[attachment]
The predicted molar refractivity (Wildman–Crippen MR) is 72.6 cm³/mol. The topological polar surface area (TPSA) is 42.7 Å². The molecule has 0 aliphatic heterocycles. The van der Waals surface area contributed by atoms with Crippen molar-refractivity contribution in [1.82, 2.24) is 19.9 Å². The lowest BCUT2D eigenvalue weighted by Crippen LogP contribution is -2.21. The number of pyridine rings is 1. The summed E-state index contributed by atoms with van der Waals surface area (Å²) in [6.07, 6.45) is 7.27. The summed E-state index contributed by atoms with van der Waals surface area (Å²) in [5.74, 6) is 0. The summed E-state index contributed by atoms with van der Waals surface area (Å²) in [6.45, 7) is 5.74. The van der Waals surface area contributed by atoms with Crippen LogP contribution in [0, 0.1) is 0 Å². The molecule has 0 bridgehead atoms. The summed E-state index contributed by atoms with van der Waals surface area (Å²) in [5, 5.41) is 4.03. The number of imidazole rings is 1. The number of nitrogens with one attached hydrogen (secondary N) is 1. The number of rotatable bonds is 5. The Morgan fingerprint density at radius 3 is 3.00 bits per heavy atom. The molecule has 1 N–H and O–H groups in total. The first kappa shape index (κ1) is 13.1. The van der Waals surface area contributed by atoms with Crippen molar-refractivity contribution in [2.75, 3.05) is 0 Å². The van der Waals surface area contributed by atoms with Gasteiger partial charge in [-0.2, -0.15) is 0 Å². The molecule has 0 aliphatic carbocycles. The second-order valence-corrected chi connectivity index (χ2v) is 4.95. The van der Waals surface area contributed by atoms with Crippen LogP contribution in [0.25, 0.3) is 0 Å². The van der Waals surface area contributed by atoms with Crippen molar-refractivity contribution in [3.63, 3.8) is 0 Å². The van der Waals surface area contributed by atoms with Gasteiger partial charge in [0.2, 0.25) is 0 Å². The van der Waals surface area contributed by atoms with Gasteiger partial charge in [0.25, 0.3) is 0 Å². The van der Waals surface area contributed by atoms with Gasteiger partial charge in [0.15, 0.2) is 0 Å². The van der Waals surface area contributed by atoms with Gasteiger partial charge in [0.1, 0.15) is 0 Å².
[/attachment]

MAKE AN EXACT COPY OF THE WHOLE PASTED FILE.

The predicted molar refractivity (Wildman–Crippen MR) is 72.6 cm³/mol. The topological polar surface area (TPSA) is 42.7 Å². The molecule has 0 aliphatic heterocycles. The van der Waals surface area contributed by atoms with Crippen molar-refractivity contribution in [1.82, 2.24) is 19.9 Å². The lowest BCUT2D eigenvalue weighted by Crippen LogP contribution is -2.21. The number of pyridine rings is 1. The summed E-state index contributed by atoms with van der Waals surface area (Å²) in [6.07, 6.45) is 7.27. The summed E-state index contributed by atoms with van der Waals surface area (Å²) in [5.74, 6) is 0. The summed E-state index contributed by atoms with van der Waals surface area (Å²) in [6.45, 7) is 5.74. The van der Waals surface area contributed by atoms with Crippen LogP contribution in [0, 0.1) is 0 Å². The molecule has 0 bridgehead atoms. The summed E-state index contributed by atoms with van der Waals surface area (Å²) in [5, 5.41) is 4.03. The number of imidazole rings is 1. The number of nitrogens with one attached hydrogen (secondary N) is 1. The number of rotatable bonds is 5. The Morgan fingerprint density at radius 3 is 3.00 bits per heavy atom. The molecule has 1 N–H and O–H groups in total. The first kappa shape index (κ1) is 13.1. The van der Waals surface area contributed by atoms with Crippen molar-refractivity contribution in [2.75, 3.05) is 0 Å². The van der Waals surface area contributed by atoms with Gasteiger partial charge in [-0.2, -0.15) is 0 Å². The molecule has 0 aliphatic carbocycles. The second-order valence-corrected chi connectivity index (χ2v) is 4.95. The van der Waals surface area contributed by atoms with Crippen LogP contribution in [0.25, 0.3) is 0 Å². The van der Waals surface area contributed by atoms with Crippen molar-refractivity contribution in [3.63, 3.8) is 0 Å². The van der Waals surface area contributed by atoms with Gasteiger partial charge in [0.2, 0.25) is 0 Å². The van der Waals surface area contributed by atoms with Gasteiger partial charge in [0.25, 0.3) is 0 Å². The van der Waals surface area contributed by atoms with Gasteiger partial charge in [0.15, 0.2) is 0 Å². The van der Waals surface area contributed by atoms with Gasteiger partial charge in [0.1, 0.15) is 0 Å².